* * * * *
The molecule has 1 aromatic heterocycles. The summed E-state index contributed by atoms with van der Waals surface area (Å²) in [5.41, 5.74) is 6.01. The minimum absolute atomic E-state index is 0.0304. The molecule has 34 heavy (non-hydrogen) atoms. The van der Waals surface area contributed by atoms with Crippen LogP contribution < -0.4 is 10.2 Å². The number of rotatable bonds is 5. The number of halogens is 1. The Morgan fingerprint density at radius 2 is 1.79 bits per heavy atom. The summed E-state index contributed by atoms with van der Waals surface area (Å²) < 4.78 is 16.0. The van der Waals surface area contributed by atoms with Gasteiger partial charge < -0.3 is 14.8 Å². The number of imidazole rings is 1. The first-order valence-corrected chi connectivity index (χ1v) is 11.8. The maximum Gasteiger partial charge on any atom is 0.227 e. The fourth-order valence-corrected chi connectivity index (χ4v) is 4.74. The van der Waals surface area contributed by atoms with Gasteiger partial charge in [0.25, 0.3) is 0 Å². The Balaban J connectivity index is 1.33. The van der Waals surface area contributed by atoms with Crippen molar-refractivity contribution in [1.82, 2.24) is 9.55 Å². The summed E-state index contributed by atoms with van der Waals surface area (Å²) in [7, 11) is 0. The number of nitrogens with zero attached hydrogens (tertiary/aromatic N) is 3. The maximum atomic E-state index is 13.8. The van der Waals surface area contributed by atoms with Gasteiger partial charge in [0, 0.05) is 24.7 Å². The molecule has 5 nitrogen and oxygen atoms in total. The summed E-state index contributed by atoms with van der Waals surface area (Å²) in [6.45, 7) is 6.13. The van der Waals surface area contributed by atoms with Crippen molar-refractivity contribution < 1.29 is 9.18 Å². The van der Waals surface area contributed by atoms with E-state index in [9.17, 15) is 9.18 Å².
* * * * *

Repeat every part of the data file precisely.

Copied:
The molecule has 1 aromatic heterocycles. The summed E-state index contributed by atoms with van der Waals surface area (Å²) in [5.41, 5.74) is 6.01. The minimum absolute atomic E-state index is 0.0304. The molecule has 34 heavy (non-hydrogen) atoms. The van der Waals surface area contributed by atoms with Crippen LogP contribution < -0.4 is 10.2 Å². The number of rotatable bonds is 5. The number of halogens is 1. The Morgan fingerprint density at radius 2 is 1.79 bits per heavy atom. The summed E-state index contributed by atoms with van der Waals surface area (Å²) < 4.78 is 16.0. The van der Waals surface area contributed by atoms with Gasteiger partial charge < -0.3 is 14.8 Å². The number of imidazole rings is 1. The first-order valence-corrected chi connectivity index (χ1v) is 11.8. The maximum Gasteiger partial charge on any atom is 0.227 e. The fourth-order valence-corrected chi connectivity index (χ4v) is 4.74. The van der Waals surface area contributed by atoms with Gasteiger partial charge in [0.25, 0.3) is 0 Å². The Balaban J connectivity index is 1.33. The van der Waals surface area contributed by atoms with Crippen molar-refractivity contribution in [1.82, 2.24) is 9.55 Å². The summed E-state index contributed by atoms with van der Waals surface area (Å²) in [7, 11) is 0. The number of nitrogens with zero attached hydrogens (tertiary/aromatic N) is 3. The maximum atomic E-state index is 13.8. The van der Waals surface area contributed by atoms with Gasteiger partial charge in [0, 0.05) is 24.7 Å². The molecule has 5 nitrogen and oxygen atoms in total. The summed E-state index contributed by atoms with van der Waals surface area (Å²) in [6.45, 7) is 6.13. The van der Waals surface area contributed by atoms with Crippen molar-refractivity contribution < 1.29 is 9.18 Å². The van der Waals surface area contributed by atoms with E-state index in [9.17, 15) is 9.18 Å².